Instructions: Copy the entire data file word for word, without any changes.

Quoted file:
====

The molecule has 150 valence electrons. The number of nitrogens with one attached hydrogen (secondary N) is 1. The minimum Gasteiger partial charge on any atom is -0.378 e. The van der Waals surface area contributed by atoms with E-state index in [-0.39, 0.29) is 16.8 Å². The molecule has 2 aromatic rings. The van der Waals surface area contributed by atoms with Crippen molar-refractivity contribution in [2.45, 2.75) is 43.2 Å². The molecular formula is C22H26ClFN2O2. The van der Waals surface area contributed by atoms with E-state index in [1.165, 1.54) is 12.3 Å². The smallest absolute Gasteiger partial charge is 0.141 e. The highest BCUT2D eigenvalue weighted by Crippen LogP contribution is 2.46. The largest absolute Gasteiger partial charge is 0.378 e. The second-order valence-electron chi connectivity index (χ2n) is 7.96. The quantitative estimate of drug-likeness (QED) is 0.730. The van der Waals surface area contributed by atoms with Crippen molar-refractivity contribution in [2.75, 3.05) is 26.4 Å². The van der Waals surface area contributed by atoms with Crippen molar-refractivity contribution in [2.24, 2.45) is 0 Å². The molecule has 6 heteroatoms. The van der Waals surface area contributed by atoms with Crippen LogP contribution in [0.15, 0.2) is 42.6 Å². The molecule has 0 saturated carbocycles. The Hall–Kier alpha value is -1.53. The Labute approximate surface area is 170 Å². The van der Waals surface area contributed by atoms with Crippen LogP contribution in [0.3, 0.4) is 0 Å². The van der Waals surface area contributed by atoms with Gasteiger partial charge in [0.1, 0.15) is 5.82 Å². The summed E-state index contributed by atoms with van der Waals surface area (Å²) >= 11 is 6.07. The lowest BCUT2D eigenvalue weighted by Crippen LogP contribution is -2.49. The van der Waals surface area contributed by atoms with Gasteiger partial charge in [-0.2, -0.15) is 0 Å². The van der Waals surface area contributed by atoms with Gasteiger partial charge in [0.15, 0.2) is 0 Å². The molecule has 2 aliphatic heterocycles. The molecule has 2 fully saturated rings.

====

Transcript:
The molecule has 150 valence electrons. The number of nitrogens with one attached hydrogen (secondary N) is 1. The minimum Gasteiger partial charge on any atom is -0.378 e. The van der Waals surface area contributed by atoms with E-state index in [-0.39, 0.29) is 16.8 Å². The molecule has 2 aromatic rings. The van der Waals surface area contributed by atoms with Crippen molar-refractivity contribution in [2.45, 2.75) is 43.2 Å². The molecular formula is C22H26ClFN2O2. The van der Waals surface area contributed by atoms with E-state index in [1.165, 1.54) is 12.3 Å². The smallest absolute Gasteiger partial charge is 0.141 e. The highest BCUT2D eigenvalue weighted by Crippen LogP contribution is 2.46. The largest absolute Gasteiger partial charge is 0.378 e. The second-order valence-electron chi connectivity index (χ2n) is 7.96. The quantitative estimate of drug-likeness (QED) is 0.730. The van der Waals surface area contributed by atoms with Crippen molar-refractivity contribution in [2.75, 3.05) is 26.4 Å². The van der Waals surface area contributed by atoms with Crippen molar-refractivity contribution in [2.24, 2.45) is 0 Å². The molecule has 6 heteroatoms. The van der Waals surface area contributed by atoms with Crippen LogP contribution in [0.15, 0.2) is 42.6 Å². The molecule has 0 saturated carbocycles. The Hall–Kier alpha value is -1.53. The Labute approximate surface area is 170 Å². The van der Waals surface area contributed by atoms with Crippen LogP contribution in [0.3, 0.4) is 0 Å². The van der Waals surface area contributed by atoms with Gasteiger partial charge in [0.1, 0.15) is 5.82 Å². The summed E-state index contributed by atoms with van der Waals surface area (Å²) >= 11 is 6.07. The lowest BCUT2D eigenvalue weighted by Crippen LogP contribution is -2.49. The van der Waals surface area contributed by atoms with Gasteiger partial charge in [-0.2, -0.15) is 0 Å². The van der Waals surface area contributed by atoms with Gasteiger partial charge in [0.15, 0.2) is 0 Å². The molecule has 2 aliphatic heterocycles. The molecule has 2 fully saturated rings.